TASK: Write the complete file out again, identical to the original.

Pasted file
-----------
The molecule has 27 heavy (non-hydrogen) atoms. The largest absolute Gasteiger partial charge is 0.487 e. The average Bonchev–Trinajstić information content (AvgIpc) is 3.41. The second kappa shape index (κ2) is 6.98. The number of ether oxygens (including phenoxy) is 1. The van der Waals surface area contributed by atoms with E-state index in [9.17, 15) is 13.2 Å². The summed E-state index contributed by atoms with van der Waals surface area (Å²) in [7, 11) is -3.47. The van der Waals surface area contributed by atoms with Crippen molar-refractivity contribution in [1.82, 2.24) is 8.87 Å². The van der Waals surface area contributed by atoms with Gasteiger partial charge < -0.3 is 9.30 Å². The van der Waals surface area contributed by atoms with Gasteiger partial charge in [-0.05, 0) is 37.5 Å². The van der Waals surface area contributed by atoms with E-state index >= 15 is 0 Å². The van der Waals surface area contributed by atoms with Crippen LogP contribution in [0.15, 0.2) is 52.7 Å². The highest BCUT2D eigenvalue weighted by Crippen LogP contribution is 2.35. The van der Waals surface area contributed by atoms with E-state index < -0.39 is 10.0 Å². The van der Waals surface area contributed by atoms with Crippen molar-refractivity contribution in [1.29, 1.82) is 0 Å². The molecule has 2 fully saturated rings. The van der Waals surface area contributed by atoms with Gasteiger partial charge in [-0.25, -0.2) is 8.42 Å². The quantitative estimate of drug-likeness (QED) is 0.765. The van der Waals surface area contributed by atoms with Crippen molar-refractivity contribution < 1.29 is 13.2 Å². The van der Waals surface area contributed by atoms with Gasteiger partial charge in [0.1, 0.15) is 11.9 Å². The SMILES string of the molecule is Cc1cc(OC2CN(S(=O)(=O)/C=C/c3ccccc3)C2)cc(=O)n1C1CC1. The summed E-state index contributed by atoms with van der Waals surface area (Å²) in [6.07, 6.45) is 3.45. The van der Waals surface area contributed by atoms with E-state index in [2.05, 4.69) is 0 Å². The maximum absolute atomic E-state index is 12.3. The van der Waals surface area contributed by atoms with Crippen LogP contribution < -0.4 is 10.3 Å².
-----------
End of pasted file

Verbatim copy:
The molecule has 27 heavy (non-hydrogen) atoms. The largest absolute Gasteiger partial charge is 0.487 e. The average Bonchev–Trinajstić information content (AvgIpc) is 3.41. The second kappa shape index (κ2) is 6.98. The number of ether oxygens (including phenoxy) is 1. The van der Waals surface area contributed by atoms with E-state index in [9.17, 15) is 13.2 Å². The summed E-state index contributed by atoms with van der Waals surface area (Å²) in [7, 11) is -3.47. The van der Waals surface area contributed by atoms with Crippen molar-refractivity contribution in [1.82, 2.24) is 8.87 Å². The van der Waals surface area contributed by atoms with Gasteiger partial charge < -0.3 is 9.30 Å². The van der Waals surface area contributed by atoms with Gasteiger partial charge in [-0.05, 0) is 37.5 Å². The van der Waals surface area contributed by atoms with E-state index >= 15 is 0 Å². The van der Waals surface area contributed by atoms with Crippen LogP contribution in [0.15, 0.2) is 52.7 Å². The highest BCUT2D eigenvalue weighted by Crippen LogP contribution is 2.35. The van der Waals surface area contributed by atoms with E-state index < -0.39 is 10.0 Å². The van der Waals surface area contributed by atoms with Crippen molar-refractivity contribution in [1.29, 1.82) is 0 Å². The molecule has 2 fully saturated rings. The van der Waals surface area contributed by atoms with Gasteiger partial charge in [-0.25, -0.2) is 8.42 Å². The quantitative estimate of drug-likeness (QED) is 0.765. The van der Waals surface area contributed by atoms with Crippen molar-refractivity contribution < 1.29 is 13.2 Å². The van der Waals surface area contributed by atoms with Gasteiger partial charge in [0.1, 0.15) is 11.9 Å². The SMILES string of the molecule is Cc1cc(OC2CN(S(=O)(=O)/C=C/c3ccccc3)C2)cc(=O)n1C1CC1. The summed E-state index contributed by atoms with van der Waals surface area (Å²) in [6.07, 6.45) is 3.45. The van der Waals surface area contributed by atoms with E-state index in [2.05, 4.69) is 0 Å². The maximum absolute atomic E-state index is 12.3. The van der Waals surface area contributed by atoms with Crippen LogP contribution < -0.4 is 10.3 Å².